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Sustainability Science

SSS UN Day Blog- Dr James Dyke

Published: 22 October 2012
Dr James Dyke

This is the latest blog in our series of speaker and project bios for the Sustainability Science at Southampton UN World Development Information Day Seminar (24 October, 2012)

 Blog Speaker profile- SSS UN World Development & Information Day

Dr James Dyke

Project title: Global Challenges Curriculum Innovation Programme module.

1. Tell us a bit about you and your project team

How stable is the Earth system, how does it respond to perturbations and what would be the consequences of pushing it too far? These are the sorts of questions I think about as a lecturer at the Institute for Complex Systems Simulation at the University of Southampton. The work I do is fundamentally multidisciplinary so I collaborate with a wide range of researchers in fields such as: artificial life, astrobiology, geography, geology, ecology, evolution, information theory and thermodynamics. It's a very mixed bag and I absolutely love it. 

 

2. Tell us a bit about your project:

A perfect storm is approaching. By the middle of this century the world population will be 8-9 billion and we will have to produce much more food and energy and access much more water while at the same time reducing our impact on natural systems. All the evidence points to the possibility of dramatic shifts, tipping points and collapse in these natural systems. We are in danger of pushing too hard and too fast on the very systems that we rely on. This is the starting point for a new multidisciplinary and innovative undergraduate module called Global Challenges that will run for the first time next year.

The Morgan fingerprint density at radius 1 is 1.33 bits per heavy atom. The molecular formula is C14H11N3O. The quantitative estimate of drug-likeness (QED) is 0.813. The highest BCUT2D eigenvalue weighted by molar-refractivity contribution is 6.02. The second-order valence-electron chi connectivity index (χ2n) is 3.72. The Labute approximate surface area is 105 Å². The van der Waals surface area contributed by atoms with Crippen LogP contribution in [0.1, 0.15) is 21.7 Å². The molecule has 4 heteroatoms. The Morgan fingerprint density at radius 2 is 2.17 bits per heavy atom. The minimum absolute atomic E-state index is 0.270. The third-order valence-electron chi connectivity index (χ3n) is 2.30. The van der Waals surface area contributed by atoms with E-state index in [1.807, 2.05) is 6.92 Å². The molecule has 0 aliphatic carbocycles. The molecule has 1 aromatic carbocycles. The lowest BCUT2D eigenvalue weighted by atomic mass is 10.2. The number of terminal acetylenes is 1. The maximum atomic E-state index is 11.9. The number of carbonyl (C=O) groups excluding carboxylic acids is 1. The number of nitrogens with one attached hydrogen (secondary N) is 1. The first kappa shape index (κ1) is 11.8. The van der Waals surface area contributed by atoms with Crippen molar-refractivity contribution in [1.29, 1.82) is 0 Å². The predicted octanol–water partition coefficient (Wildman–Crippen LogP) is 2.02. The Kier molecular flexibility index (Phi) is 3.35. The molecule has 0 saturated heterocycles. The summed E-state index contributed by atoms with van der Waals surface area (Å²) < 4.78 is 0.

3. Describe the impact of your project in terms of providing solutions to global development challenges:

If we are to seriously address the range of global challenges then we need to do so in a holistic manner. Seeking to intervene in food prices without understanding the connections to energy prices is futile. Demographic pressures such as climate change migration will have political ramifications. Finance and trade is increasingly a global phenomenon and intersects with all the global challenges. Our students are not responsible for these challenges, but they will be the ones who will have to live with them and, if future generations are to prosper, address them. In that respect we have a responsibility to equip them with the skills and experience that will be necessary to think about the global challenges in the context of interconnected systems and how best to approach them. We have 80 students signed up to the module and 8 guest lecturers who are internationally recognised in their respective fields and will be delivering a lot of the course material. We have multidisciplinary assignments and facilitation workshops lined up. It's all very ambitious and I am now beginning to experience a rising sense of panic when thinking about how we will pull this all off! 

 

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